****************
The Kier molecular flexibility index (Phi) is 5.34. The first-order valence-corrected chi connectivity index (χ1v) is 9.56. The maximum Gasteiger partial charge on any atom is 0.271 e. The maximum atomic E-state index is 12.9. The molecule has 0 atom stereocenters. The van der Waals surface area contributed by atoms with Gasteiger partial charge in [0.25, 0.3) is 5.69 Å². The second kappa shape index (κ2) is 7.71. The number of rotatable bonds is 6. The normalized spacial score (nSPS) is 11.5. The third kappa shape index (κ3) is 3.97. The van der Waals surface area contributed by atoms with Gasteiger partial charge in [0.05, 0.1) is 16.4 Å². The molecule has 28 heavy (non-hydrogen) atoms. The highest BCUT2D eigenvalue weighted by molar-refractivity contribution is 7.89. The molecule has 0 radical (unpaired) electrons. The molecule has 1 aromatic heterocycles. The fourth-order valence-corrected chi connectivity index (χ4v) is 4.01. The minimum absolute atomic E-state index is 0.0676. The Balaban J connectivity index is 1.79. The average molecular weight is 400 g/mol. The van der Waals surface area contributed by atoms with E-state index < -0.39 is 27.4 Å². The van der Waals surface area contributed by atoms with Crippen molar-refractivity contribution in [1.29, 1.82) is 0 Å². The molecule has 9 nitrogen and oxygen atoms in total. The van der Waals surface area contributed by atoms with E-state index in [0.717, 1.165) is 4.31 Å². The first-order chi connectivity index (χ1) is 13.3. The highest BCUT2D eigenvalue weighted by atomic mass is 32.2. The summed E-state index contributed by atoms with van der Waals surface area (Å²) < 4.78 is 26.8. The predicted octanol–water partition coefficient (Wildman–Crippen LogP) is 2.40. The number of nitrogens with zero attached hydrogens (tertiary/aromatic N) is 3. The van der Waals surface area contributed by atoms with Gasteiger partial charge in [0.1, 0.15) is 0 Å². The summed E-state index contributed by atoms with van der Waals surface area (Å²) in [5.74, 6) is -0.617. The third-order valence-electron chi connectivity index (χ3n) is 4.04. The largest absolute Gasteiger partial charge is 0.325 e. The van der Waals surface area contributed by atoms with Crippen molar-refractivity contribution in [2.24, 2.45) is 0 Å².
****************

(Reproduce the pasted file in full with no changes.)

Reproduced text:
The Kier molecular flexibility index (Phi) is 5.34. The first-order valence-corrected chi connectivity index (χ1v) is 9.56. The maximum Gasteiger partial charge on any atom is 0.271 e. The maximum atomic E-state index is 12.9. The molecule has 0 atom stereocenters. The van der Waals surface area contributed by atoms with Gasteiger partial charge in [0.25, 0.3) is 5.69 Å². The second kappa shape index (κ2) is 7.71. The number of rotatable bonds is 6. The normalized spacial score (nSPS) is 11.5. The third kappa shape index (κ3) is 3.97. The van der Waals surface area contributed by atoms with Gasteiger partial charge in [0.05, 0.1) is 16.4 Å². The molecule has 28 heavy (non-hydrogen) atoms. The highest BCUT2D eigenvalue weighted by molar-refractivity contribution is 7.89. The molecule has 0 radical (unpaired) electrons. The molecule has 1 aromatic heterocycles. The fourth-order valence-corrected chi connectivity index (χ4v) is 4.01. The minimum absolute atomic E-state index is 0.0676. The Balaban J connectivity index is 1.79. The average molecular weight is 400 g/mol. The van der Waals surface area contributed by atoms with E-state index < -0.39 is 27.4 Å². The van der Waals surface area contributed by atoms with Crippen molar-refractivity contribution in [1.29, 1.82) is 0 Å². The molecule has 9 nitrogen and oxygen atoms in total. The van der Waals surface area contributed by atoms with E-state index in [0.717, 1.165) is 4.31 Å². The first-order chi connectivity index (χ1) is 13.3. The highest BCUT2D eigenvalue weighted by atomic mass is 32.2. The summed E-state index contributed by atoms with van der Waals surface area (Å²) < 4.78 is 26.8. The predicted octanol–water partition coefficient (Wildman–Crippen LogP) is 2.40. The number of nitrogens with zero attached hydrogens (tertiary/aromatic N) is 3. The van der Waals surface area contributed by atoms with Gasteiger partial charge in [0.1, 0.15) is 0 Å². The summed E-state index contributed by atoms with van der Waals surface area (Å²) in [5.74, 6) is -0.617. The third-order valence-electron chi connectivity index (χ3n) is 4.04. The largest absolute Gasteiger partial charge is 0.325 e. The van der Waals surface area contributed by atoms with Crippen molar-refractivity contribution in [2.24, 2.45) is 0 Å².